Over the past few years the Centre has supported many CSOs with coming to terms with disruption. In the course of our work we have identified seven key strategies used by transformational leaders. Here we will look at the first three strategies and in next week’s blog at the remaining four. MORE

Flora Kwong

8 August, 2017

In private sector industries, companies are set up as opaque entities, guarding their competitive advantages to ensure maximised market share and profits. In the civil society sector—despite our common values and not-for-profit goals—our setups are not so different. Our organisations are structured as completely separate entities with few avenues for knowledge sharing and collaboration. In order to change and progress we need to build a shared toolbox to tackle upcoming challenges.

One of the goals of the International Civil Society Centre is to bridge this gap, creating those avenues and platforms to build capacity and to increase efficiency. The necessity for this bridge became much clearer to me after piloting the Centre’s “Learning Abroad” scheme. Under this scheme, Miriam Niehaus and I were selected to spend a few weeks with one or numerous other organisations, taking a deep dive into a topic or theme relevant to the Centre and civil society sector. MORE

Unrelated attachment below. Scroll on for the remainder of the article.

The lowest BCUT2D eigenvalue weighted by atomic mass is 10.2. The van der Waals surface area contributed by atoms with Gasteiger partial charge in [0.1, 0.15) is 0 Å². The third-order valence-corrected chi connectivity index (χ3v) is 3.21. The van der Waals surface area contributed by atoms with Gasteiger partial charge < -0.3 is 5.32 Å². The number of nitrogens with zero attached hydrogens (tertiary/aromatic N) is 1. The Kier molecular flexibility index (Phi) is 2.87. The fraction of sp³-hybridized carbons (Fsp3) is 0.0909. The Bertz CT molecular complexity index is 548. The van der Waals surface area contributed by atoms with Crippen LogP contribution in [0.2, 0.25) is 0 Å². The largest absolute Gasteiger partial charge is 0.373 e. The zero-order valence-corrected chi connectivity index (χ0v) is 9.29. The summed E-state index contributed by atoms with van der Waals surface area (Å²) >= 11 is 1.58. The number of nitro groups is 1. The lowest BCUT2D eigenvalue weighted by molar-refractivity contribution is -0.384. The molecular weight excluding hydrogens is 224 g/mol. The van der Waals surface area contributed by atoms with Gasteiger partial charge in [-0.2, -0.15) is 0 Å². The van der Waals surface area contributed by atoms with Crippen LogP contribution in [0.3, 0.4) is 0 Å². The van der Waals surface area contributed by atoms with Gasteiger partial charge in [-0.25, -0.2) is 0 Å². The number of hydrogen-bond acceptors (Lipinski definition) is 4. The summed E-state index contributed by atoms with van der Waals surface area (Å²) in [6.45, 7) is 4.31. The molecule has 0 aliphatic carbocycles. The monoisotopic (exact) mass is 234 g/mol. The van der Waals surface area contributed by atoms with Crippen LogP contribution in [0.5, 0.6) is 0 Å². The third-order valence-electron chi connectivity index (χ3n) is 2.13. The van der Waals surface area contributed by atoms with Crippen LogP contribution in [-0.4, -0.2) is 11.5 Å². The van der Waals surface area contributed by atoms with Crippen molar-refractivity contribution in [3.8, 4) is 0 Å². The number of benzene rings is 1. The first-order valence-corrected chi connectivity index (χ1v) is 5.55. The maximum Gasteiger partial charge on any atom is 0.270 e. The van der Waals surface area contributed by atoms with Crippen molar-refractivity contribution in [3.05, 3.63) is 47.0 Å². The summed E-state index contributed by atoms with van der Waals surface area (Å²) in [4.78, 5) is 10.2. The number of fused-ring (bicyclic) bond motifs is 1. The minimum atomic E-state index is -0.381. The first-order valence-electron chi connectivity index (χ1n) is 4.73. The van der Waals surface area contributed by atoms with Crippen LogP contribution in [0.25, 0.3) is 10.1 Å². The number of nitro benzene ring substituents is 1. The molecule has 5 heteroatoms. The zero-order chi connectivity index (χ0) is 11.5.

Åsa Månsson and Isabelle Buechner

1 August, 2017

IMG_5579%40025x-1024x683If describing, in one word, what the International Civil Society Centre does it could be “convening”. Its task is to bring people together to share experiences, mutually exchange ideas and solve shared problems. But simply describing the meaning of convening would not do the Centre justice in terms of its results – and especially not for the people and organisations that it brings together.

With the Global Standard for CSO Accountability the Centre took on its biggest international project so far. Over a period of 3 years we convened nine accountability initiatives from Africa, Asia, Australia, Europe, North America, Latin America and the Caribbean. They started to work together by comparing their individual accountability codes, see where these overlap and identify gaps where their counterpart already had expertise they might not. Every initiative came with its own set of strengths and together they brought an enormous set of experiences from this field to the table. MORE

Helene Wolf

18 July, 2017

One of the first things I did after taking on the role of Deputy Executive Director was to review the Centre’s progress against its first 5-year strategic framework that would end roughly two years later. We came to two major conclusions: firstly, we had more or less achieved our objectives, even though we still had 2 years left until the “deadline”. Secondly, we were already focusing on completely different challenges, and our working environment had changed significantly in a way no one had foreseen when writing the original strategic framework. For example, some of the activities we had started in the meantime, might not even fit with the original framework and would have to be stopped if we were to stick to our original plan seriously. MORE